Nobody’s Forcing You

So I’ve heard more than a little bit of grumbling about how libertarians don’t care about the poor, and the truth is if you read some of the more out there screeds *cough*Atlas Shrugged*cough* I can see where you might get that impression. And the truth is there’s a lot of distance between even the most bleeding heart libertarian and “from each according to his abilities, to each according to his needs”. That being said, I still believe there is an argument to be made that not all libertarians are looking to throw the baby out with the bathwater if the baby didn’t pay for the bath first.

Now I’m no philosopher (as has been pointed out to me on more than one occasion), and I’m certainly not an economist (as has also been pointed out to me on more than one occasion), but I think somewhere between the two disciplines we might be able to find an answer that, if not perfect, at least gets to a reasonable engagement of the issue at hand. While I’m not big on addressing the notion of social justice as such (that ground has been tread quite thoroughly by stronger minds than mine), I would like to address one small slice of the view: the question of the use of force as coercion, and specifically whether it is possible to use economic force as coercion.

Now obviously I think every libertarian (and most everyone else) would agree that violence is bad (mmm’kay?). More specifically, either the express or implied use of force is what we object to. Because government usually has a monopoly in a given geographical area on the use of force it tends to be the target of libertarian ire, but contrary to what you may have been told I don’t know any libertarians who give a free pass to corporations or private individuals who utilize force to get their way either.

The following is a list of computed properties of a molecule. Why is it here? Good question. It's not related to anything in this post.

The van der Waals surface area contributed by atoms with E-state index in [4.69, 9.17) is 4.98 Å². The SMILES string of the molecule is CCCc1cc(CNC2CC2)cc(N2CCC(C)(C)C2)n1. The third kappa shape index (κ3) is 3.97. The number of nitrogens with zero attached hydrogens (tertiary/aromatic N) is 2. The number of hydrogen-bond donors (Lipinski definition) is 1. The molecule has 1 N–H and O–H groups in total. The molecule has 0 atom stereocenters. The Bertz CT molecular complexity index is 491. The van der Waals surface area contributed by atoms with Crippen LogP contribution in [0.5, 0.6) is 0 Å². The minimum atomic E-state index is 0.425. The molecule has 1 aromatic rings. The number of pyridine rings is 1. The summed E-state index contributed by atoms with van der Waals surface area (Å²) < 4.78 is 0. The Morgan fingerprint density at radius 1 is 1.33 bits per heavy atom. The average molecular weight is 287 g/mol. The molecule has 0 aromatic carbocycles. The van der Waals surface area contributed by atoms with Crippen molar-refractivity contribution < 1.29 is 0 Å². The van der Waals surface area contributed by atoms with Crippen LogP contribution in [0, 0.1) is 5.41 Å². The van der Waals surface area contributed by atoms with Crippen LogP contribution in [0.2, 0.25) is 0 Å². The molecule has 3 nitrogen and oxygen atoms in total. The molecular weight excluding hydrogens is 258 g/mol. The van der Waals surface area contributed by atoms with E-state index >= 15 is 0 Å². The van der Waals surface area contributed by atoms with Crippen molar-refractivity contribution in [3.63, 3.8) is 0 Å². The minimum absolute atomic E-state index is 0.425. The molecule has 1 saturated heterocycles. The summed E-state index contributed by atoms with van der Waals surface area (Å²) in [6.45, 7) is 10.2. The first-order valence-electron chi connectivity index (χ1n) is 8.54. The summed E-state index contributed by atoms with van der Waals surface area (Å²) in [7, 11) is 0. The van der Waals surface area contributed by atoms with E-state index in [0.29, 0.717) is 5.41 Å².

But is violence the only kind of force? What about economic pressure? After all, the government uses economic pressure in the form of sanctions on other countries all the time, so there has to be something to it, right? And if that’s the case, how is that any different from Wal-Mart threatening to fire employees for joining a walkout or working in sweatshops?

My coworker and I had a talk about this at lunch, and I came up with a theory that, while by no means unassailable (see my caveats re: my status as philosopher and economist above) seems to be a good starting point. It goes something like this. In order for a situation that does not involve direct physical violence to be considered coercive, it must meet two criteria:

(1)    The next best option is catastrophically bad.

(2)    The fact that the next best option is catastrophically bad is not a direct result of an improvement in station caused by the current situation.

So for example, if your current job requires you to work 16 hours a day, and your next best option is no job and starvation, then yeah, I’d say that’s catastrophically bad. But if you were unemployed and starving before you got your current job, then a threatened return to that state isn’t coercive. By the same token, if your next best option is to make less money but still get by (which is most Americans), then again, bad but not catastrophically bad.

Does this justify all kinds of horrible behavior? Certainly not. At no point am I saying that anyone should be subject to violence or assault as a precondition for keeping their job (and I do include unwanted sexual advances in that category). But I think it may help to frame the discussion about whether or not corporations are coercing their employees to work long hours or whether “sweat shops” are coercing their employees to work there at all, among other discussions.

I welcome honest and respectful debate on the matter. As I said, I am sure the theory could use some work.


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